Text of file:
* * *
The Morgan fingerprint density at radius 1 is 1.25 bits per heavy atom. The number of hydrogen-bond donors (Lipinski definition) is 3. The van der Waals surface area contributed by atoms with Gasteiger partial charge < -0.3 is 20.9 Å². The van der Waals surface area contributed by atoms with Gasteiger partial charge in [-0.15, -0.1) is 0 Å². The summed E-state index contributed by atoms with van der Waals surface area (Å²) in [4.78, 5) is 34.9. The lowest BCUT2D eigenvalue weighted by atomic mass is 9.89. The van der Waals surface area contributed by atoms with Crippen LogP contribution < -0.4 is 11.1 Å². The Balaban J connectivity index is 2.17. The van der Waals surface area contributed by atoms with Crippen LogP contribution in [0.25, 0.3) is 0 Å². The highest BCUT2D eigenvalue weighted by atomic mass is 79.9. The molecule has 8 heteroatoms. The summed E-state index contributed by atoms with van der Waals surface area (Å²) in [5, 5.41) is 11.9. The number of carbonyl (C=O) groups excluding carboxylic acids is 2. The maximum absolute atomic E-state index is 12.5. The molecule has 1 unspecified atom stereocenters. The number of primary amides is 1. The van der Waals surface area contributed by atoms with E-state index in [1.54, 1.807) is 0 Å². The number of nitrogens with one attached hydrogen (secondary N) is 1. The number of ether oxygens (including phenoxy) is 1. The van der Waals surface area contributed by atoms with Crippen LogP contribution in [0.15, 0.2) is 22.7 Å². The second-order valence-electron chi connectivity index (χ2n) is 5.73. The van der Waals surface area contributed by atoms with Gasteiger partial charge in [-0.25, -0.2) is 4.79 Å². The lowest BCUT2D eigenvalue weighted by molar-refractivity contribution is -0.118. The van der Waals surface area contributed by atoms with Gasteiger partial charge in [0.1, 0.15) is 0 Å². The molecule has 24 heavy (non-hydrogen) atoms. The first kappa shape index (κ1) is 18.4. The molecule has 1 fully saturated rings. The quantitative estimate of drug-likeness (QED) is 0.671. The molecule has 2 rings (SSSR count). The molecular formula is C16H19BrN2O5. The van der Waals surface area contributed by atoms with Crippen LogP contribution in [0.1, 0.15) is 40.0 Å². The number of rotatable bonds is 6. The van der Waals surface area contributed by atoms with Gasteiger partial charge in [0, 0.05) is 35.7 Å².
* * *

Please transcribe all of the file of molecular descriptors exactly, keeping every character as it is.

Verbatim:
The Morgan fingerprint density at radius 1 is 1.25 bits per heavy atom. The number of hydrogen-bond donors (Lipinski definition) is 3. The van der Waals surface area contributed by atoms with Gasteiger partial charge < -0.3 is 20.9 Å². The van der Waals surface area contributed by atoms with Gasteiger partial charge in [-0.15, -0.1) is 0 Å². The summed E-state index contributed by atoms with van der Waals surface area (Å²) in [4.78, 5) is 34.9. The lowest BCUT2D eigenvalue weighted by atomic mass is 9.89. The van der Waals surface area contributed by atoms with Crippen LogP contribution < -0.4 is 11.1 Å². The Balaban J connectivity index is 2.17. The van der Waals surface area contributed by atoms with Crippen LogP contribution in [0.25, 0.3) is 0 Å². The highest BCUT2D eigenvalue weighted by atomic mass is 79.9. The molecule has 8 heteroatoms. The summed E-state index contributed by atoms with van der Waals surface area (Å²) in [5, 5.41) is 11.9. The number of carbonyl (C=O) groups excluding carboxylic acids is 2. The maximum absolute atomic E-state index is 12.5. The molecule has 1 unspecified atom stereocenters. The number of primary amides is 1. The van der Waals surface area contributed by atoms with E-state index in [1.54, 1.807) is 0 Å². The number of nitrogens with one attached hydrogen (secondary N) is 1. The number of ether oxygens (including phenoxy) is 1. The van der Waals surface area contributed by atoms with Crippen LogP contribution in [0.15, 0.2) is 22.7 Å². The second-order valence-electron chi connectivity index (χ2n) is 5.73. The van der Waals surface area contributed by atoms with Gasteiger partial charge in [-0.25, -0.2) is 4.79 Å². The lowest BCUT2D eigenvalue weighted by molar-refractivity contribution is -0.118. The van der Waals surface area contributed by atoms with Gasteiger partial charge in [0.1, 0.15) is 0 Å². The molecule has 24 heavy (non-hydrogen) atoms. The first kappa shape index (κ1) is 18.4. The molecule has 1 fully saturated rings. The quantitative estimate of drug-likeness (QED) is 0.671. The molecule has 2 rings (SSSR count). The molecular formula is C16H19BrN2O5. The van der Waals surface area contributed by atoms with Crippen LogP contribution in [0.1, 0.15) is 40.0 Å². The number of rotatable bonds is 6. The van der Waals surface area contributed by atoms with Gasteiger partial charge in [0, 0.05) is 35.7 Å².